Testing Basler Scout scA640-120gm

Testing Basler Scout camera with new sensitive CCD sensor ICX618 for use in planetary imaging

  • Model: Scout scA640-120gm
  • Vendor: Basler
  • Polish reseller: Avicon.pl
  • Specs: product page
  • CCD Sensor: ICX618ALA (mono), progressive scan
  • Interface: Gigabit Ethernet (GigE)
  • Aprox. price: 650 Euro
This camera isn't used in astrophotography due to an older design with circular artefacts. Please check Basler Ace review.

Introduction

Webcams or planetary cameras like Imaging Source D*K use a family of old CCD sensors named ICX098. Those sensors didn't changed for years while more advanced CCD sensors in DS cameras improved over time. However recently a new small sensor entered the marked - ICX618. It has the same size and the same pixel size as ICX098 family, but it is 2-3x more sensitive than ICX098 or ICX424 used in Lumenera Skynyx 2.0. Better sensitivity means shorter exposures, less affected by seeing.

To look more technically on those CCDs lets use some data from Sony sheets. The company doesn't publish absolute QE values but still there is a way to compare few Sony CCDs. Here is a comparison of sensitivity in mV per square micrometer of a pixel. Sony publish maximum mV response at most sensitive wavelength.
  • ICX098BL: 15.94 mV/μm2 (DMK 21)
  • ICX424AL: 16.07 mV/μm2 (Lumenera Skynyx 2.0, Atik Titan)
  • ICX285ALA: 31.25 mV/μm2 (Atik 314L, DSI III Pro, QHY 2 Pro - popular DS cameras)
  • ICX618ALA: 38.26 mV/μm2
You can see clearly that ICX618 is better than current planetary CCDs. Here is a spectral response chart:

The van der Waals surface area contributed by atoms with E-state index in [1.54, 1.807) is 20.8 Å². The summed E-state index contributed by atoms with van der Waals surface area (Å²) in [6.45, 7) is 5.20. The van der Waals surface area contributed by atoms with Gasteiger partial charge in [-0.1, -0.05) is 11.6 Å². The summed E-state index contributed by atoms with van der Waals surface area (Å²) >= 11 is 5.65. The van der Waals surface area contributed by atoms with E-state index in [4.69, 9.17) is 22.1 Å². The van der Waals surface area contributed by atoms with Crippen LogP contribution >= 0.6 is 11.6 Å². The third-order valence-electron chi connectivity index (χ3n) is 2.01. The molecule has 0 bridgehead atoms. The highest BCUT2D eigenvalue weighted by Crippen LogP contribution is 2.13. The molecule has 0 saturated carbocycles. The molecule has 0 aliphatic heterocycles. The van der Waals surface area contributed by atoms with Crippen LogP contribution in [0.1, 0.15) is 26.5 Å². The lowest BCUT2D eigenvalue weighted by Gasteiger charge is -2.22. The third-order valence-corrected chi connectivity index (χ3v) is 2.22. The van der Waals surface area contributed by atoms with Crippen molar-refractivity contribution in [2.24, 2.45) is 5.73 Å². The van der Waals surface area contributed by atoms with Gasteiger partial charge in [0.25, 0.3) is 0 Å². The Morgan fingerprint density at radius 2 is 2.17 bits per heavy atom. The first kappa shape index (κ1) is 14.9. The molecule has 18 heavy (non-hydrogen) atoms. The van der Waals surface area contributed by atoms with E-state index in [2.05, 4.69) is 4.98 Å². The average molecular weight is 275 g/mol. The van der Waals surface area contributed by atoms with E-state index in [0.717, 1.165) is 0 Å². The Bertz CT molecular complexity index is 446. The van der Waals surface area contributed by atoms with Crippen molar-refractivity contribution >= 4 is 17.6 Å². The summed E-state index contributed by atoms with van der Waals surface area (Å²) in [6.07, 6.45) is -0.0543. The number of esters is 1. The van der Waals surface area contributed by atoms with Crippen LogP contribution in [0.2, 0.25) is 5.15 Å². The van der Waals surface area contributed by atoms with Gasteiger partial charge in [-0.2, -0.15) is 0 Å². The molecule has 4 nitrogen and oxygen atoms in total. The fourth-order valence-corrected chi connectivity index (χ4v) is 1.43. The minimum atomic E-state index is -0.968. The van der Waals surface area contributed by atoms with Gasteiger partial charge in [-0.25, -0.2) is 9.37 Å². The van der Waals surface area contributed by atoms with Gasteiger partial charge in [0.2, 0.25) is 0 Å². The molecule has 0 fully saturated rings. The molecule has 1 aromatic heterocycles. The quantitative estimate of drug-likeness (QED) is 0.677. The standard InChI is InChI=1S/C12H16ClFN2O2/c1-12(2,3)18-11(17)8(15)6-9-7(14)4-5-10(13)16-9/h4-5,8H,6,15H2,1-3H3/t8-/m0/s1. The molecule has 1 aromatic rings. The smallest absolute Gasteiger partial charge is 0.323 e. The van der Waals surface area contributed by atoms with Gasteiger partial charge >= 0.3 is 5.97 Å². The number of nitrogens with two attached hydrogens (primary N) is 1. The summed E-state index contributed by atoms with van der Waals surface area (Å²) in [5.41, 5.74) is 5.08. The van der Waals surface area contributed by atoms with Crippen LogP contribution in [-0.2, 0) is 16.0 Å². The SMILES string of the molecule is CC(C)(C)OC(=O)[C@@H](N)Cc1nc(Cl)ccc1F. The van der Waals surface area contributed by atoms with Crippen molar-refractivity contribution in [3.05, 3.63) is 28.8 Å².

comparison

New sensor gives us much better sensitivity in red and near infrared, which is handy in planetary imaging. Currently there are two companies launching new industry cameras with ICX618 - Basler Ace and Point Grey Flea 3, and both can be technically used in astrophotography. There are also webcams or DMK21 cameras with replaced sensors - made by brave Astor-electrician.

Description of Scout scA640-120gm

As Basler Ace wasn't yet ready I received Basler Scout for initial tests. This is bit old construction, but contains ICX618 CCD sensor. It's designed for quality control, image analysis, which is extra-supported by the hardware. The price is higher than estimated prices for Basler Ace as the electronics is more advanced. This cameras uses GigE interface - you connect it with a computer using a LAN network cable connected with Ethernet card. Thanks to this interface it is possible to get even 120 FPS.

To connect GigE Basler camera with a computer you need the mentioned LAN cable and also power supply (AC adapter) with 12 pin Hirose connector. To connect the camera with a telescope you need a 1,25" nosepiece with a C/CS thread (nosepiece for industry cameras), which are available in may astro shops (D*K cameras use the same thing).

In comparison to DMK21 this cameras offers also 12 bit image depth, which increases the quality of details captured by the cameras - compared to 8-bit image from DMK. Complexity of the electronics is also responsible for noticeable heating of the camera 10-15 degrees above ambient.